The current work test requires people to be employed for at least 40 hours in a consecutive 30-day period before any super contributions are accepted.

A surge in power costs

Households across Australia will be hit by higher power bills come July after the Australian Energy Regulator (AER) announced in May it would be raising the maximum amount retailers can charge households and businesses on default offers in some states.

As a response to significant rises in wholesale electricity costs over the past year, the regulator will increase default market offer (DMO) price caps by more than $220 per year in NSW, more than $160 in Queensland, and more than $120 in South Australia.

Changes for businesses

Award changes for workers in the social, community, home care and disability services industries will see a change in the minimum number of hours for which an employee must be paid.

For casual home care workers, the minimum payment hours will increase from one to two hours, and three hours for part-time workers except for when they are doing disability services work.

The high-income threshold for unfair dismissal will increase on 1 July to $162,000, up from $158,000, according to The Fair Work Commission.

The maximum amount of compensation that can be ordered by the Fair Work Commission in an unfair dismissal case will also increase to $81,000 for dismissals occurring on or after 1 July - an increase of $2,000 from the previous year.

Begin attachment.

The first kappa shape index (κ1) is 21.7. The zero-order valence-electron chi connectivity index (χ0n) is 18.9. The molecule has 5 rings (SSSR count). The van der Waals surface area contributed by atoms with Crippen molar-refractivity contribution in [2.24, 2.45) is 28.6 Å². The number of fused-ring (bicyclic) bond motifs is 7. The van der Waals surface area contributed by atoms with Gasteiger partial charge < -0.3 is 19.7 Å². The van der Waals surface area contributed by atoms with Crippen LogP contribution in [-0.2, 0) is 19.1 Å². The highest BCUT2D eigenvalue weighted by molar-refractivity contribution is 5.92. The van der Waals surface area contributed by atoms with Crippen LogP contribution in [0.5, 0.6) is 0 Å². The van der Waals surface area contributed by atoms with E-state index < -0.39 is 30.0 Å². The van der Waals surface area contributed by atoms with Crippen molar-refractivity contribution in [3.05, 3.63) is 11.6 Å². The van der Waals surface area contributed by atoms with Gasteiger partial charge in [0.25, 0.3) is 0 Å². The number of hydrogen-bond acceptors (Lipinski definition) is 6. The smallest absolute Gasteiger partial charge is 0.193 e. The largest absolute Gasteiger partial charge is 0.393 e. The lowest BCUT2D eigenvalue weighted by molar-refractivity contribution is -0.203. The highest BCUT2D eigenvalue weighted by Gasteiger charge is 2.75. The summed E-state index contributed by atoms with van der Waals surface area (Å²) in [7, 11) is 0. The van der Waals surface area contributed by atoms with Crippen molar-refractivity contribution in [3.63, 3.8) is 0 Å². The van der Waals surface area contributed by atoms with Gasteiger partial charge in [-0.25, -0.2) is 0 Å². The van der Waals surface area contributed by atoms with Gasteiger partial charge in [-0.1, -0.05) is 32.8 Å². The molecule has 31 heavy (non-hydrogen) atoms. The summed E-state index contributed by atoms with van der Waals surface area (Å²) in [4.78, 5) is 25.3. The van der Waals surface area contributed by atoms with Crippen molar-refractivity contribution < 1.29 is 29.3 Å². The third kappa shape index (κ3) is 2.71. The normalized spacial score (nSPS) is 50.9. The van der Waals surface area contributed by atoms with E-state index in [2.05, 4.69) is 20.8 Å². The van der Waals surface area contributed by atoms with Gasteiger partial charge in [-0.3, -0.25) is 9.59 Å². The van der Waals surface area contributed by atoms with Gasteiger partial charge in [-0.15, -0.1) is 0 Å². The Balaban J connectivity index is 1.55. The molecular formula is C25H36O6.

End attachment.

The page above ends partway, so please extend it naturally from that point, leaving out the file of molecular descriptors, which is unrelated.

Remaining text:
A man holding some Australian currency
The high-income threshold for unfair dismissal will increase on 2 July to $162,000, up from $158,000. Source: Moment RF / Traceydee Photography/Getty Images

JobSeeker overhaul

Those on the JobSeeker Program who currently need to apply for 20 jobs every month to receive payment will be moved onto a points-based activation system (PBAS).

Those impacted will have to receive 100 points and do a minimum of five job searches per month to receive payment. The list of over 30 tasks and activities each carries their own points value. Attending a job interview is worth 20 points and completing a job application is worth five points.
People queue to enter Centrelink in Melbourne
Jobseekers who currently need to apply for 20 jobs a month to receive their Centrelink payment will be moved to a points system from 1 July. Credit: Quinn Rooney/Getty Images

Major governmental changes

Following the swearing-in of the new Labor government ministry in May, a string of departmental and administrative changes will take effect at the start of the financial year.

A new Department of Employment and Workplace Relations will be created to implement and administer the government’s workplace relations, jobs, skills and training agenda.

There will be a new Department of Climate Change, Energy, the Environment and Water to deliver the government’s climate change and energy agenda.

The Department of Health will be renamed to include Aged Care, and the Department of Infrastructure, Transport, Regional Development and Communications will be renamed to include the Arts.

Share